“This sector is one area where we need to be ‘at manirbhar’. We still import 40 percent of leather. But at the same time leather is generally originated from animals. Our culture doesn’t necessarily promote animal slaughter. There has been a shift in people’s preference as they are becoming aware about the environmental impacts of manufacturing and using leather     ,” he added.

Government’s support 

Earlier this month, the Ministry of Commerce and Industry approved the continuation of the Central Sector Scheme “Indian Footwear and Leather Department Programme”(IFLDP).

An official from the Council of Leather Exports said that the applications for the scheme would be done through an online portal, which will be launched in a few weeks     .

Indian Footwear and Leather Development Programme (IFLDP) has been approved for continuation from 2021-22 to 2026, with an approved financial outlay of Rs. 1700 crore.

It aims at development of infrastructure for the leather sector, address environmental concerns specific to the leather sector, facilitate additional investments, employment generation and increase in production of leather.

Environmental impact of leather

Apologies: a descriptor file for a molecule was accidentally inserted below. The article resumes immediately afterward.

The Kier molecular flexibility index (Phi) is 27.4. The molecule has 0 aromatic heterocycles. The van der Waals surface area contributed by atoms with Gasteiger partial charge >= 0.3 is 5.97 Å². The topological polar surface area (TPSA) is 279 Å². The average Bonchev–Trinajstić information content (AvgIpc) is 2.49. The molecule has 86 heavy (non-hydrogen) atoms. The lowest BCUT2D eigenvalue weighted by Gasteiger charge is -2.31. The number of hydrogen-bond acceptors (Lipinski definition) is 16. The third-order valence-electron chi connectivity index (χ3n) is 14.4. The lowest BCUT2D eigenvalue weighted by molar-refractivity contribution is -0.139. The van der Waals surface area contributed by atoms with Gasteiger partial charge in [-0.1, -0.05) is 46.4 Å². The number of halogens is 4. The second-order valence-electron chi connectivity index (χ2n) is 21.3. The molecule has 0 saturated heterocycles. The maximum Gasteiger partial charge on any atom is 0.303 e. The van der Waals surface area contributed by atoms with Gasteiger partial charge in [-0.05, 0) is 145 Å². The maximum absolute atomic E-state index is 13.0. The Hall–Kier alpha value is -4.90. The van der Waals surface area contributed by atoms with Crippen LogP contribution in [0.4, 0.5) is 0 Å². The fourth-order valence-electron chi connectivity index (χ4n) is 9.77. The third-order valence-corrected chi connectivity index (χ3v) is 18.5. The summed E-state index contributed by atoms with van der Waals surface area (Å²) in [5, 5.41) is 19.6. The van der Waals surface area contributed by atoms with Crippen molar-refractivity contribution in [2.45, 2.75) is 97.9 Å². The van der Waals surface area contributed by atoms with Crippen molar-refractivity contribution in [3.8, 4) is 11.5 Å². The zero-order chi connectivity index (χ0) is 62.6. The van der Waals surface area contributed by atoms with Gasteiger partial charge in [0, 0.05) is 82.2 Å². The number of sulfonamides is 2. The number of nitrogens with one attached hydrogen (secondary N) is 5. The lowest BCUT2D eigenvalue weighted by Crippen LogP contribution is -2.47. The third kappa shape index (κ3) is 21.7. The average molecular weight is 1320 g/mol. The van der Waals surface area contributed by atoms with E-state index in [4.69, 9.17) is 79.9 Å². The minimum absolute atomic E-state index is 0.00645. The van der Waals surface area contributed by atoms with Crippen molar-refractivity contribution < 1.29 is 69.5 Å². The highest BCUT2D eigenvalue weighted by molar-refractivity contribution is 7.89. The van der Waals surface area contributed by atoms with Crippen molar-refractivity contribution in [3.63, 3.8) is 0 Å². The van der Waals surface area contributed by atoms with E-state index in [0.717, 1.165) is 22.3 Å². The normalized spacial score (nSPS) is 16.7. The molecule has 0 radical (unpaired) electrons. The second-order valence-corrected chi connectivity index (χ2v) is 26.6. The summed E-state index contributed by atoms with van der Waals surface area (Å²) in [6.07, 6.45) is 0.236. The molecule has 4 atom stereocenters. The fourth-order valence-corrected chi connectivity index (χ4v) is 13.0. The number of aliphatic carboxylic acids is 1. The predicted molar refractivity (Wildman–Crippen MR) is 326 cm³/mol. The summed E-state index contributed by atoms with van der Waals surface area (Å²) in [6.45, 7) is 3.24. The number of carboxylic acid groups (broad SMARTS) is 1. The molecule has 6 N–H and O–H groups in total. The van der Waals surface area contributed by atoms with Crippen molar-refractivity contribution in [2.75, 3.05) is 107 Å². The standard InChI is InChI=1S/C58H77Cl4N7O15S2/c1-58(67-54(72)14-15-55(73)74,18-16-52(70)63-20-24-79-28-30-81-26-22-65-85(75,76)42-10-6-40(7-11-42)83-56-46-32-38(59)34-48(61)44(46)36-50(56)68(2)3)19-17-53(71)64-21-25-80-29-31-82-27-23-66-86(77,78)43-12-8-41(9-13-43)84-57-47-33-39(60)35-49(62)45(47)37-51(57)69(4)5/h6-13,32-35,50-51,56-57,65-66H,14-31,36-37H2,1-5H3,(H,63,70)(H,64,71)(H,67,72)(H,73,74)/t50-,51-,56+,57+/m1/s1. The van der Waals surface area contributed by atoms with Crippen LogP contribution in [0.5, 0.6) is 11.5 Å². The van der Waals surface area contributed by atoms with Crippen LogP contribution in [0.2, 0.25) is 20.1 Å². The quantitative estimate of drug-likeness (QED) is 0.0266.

Nitin, an animal rights activist, said that the four primary issues with leather manufacturing are animal abuse, excessive water consumption, water pollution and health hazards for the workers in the tannery industry.

Leather uses almost 20,000 liters of water for processing one tonne, Nitin said. Also, the waste water from tannery factories has heavy metals such as chromium, which makes water highly toxic, he added.

PETA states that leather has a huge impact on eutrophication, an ecological problem in which runoff waste leads to overgrowth of plants in water bodies. This suffocates animals by depleting oxygen levels in the water. It is also a cause of hypoxic zones, known as “dead zones.”

Vegan the next big, not yet

Vegan leather is mostly made of two plastic based materials, Polyvinyl Chloride (PVC)  and Polyurethane (PU). Vegan leather is usually thinner and lightweight than real leather.

The alternative branded vegan leather is like a luxury to some. On buying a vegan leather product, Siri said, “It’s something like only if I have the money, then why not!”

“If you look from the aspect of animal abuse, then vegan leather is definitely better. However, it still is not environmentally friendly,” Nitin said, co-founder, Bengaluru Brigade for Animal Liberation (BBAL)     .

While the industry is still new, Sreenash said that celebrities can influence the switch. People will eventually move away from leather and will opt other substitutes such as vegan leather, he added.

Also, the popularity of learning about leather in fashion schools is still prominent. Veegesh A G, assistant at Karnataka Institute of Leather and Fashion Technology said that their institutes has seen a constant rate of admissions every year.

Study by Infinium Global Research show that the market for global vegan leather is projected to grow at a compounded annual growth rate (CAGR) of 48.1 per during 2020-2026.